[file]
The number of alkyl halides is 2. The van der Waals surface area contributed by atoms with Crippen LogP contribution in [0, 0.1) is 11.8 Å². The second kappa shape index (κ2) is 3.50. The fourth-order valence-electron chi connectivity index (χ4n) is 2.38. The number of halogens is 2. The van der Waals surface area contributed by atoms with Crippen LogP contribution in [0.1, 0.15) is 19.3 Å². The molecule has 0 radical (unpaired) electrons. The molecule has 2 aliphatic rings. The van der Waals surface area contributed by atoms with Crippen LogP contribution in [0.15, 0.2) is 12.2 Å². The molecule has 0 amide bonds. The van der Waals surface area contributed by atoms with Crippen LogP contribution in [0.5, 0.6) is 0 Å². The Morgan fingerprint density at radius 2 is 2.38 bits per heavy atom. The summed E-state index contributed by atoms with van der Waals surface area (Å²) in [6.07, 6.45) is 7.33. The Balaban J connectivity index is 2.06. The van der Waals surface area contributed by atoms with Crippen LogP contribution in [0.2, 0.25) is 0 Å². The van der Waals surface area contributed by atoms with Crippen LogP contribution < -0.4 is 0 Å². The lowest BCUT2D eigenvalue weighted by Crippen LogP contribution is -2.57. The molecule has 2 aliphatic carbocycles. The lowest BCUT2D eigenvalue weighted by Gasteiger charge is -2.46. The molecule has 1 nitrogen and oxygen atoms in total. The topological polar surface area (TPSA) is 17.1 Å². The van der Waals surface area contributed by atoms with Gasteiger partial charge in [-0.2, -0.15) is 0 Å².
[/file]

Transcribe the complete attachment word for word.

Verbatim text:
The number of alkyl halides is 2. The van der Waals surface area contributed by atoms with Crippen LogP contribution in [0, 0.1) is 11.8 Å². The second kappa shape index (κ2) is 3.50. The fourth-order valence-electron chi connectivity index (χ4n) is 2.38. The number of halogens is 2. The van der Waals surface area contributed by atoms with Crippen LogP contribution in [0.1, 0.15) is 19.3 Å². The molecule has 0 radical (unpaired) electrons. The molecule has 2 aliphatic rings. The van der Waals surface area contributed by atoms with Crippen LogP contribution in [0.15, 0.2) is 12.2 Å². The molecule has 0 amide bonds. The van der Waals surface area contributed by atoms with Crippen LogP contribution in [0.5, 0.6) is 0 Å². The Morgan fingerprint density at radius 2 is 2.38 bits per heavy atom. The summed E-state index contributed by atoms with van der Waals surface area (Å²) in [6.07, 6.45) is 7.33. The Balaban J connectivity index is 2.06. The van der Waals surface area contributed by atoms with Crippen LogP contribution in [0.2, 0.25) is 0 Å². The van der Waals surface area contributed by atoms with Crippen LogP contribution < -0.4 is 0 Å². The lowest BCUT2D eigenvalue weighted by Crippen LogP contribution is -2.57. The molecule has 2 aliphatic carbocycles. The lowest BCUT2D eigenvalue weighted by Gasteiger charge is -2.46. The molecule has 1 nitrogen and oxygen atoms in total. The topological polar surface area (TPSA) is 17.1 Å². The van der Waals surface area contributed by atoms with Gasteiger partial charge in [-0.2, -0.15) is 0 Å².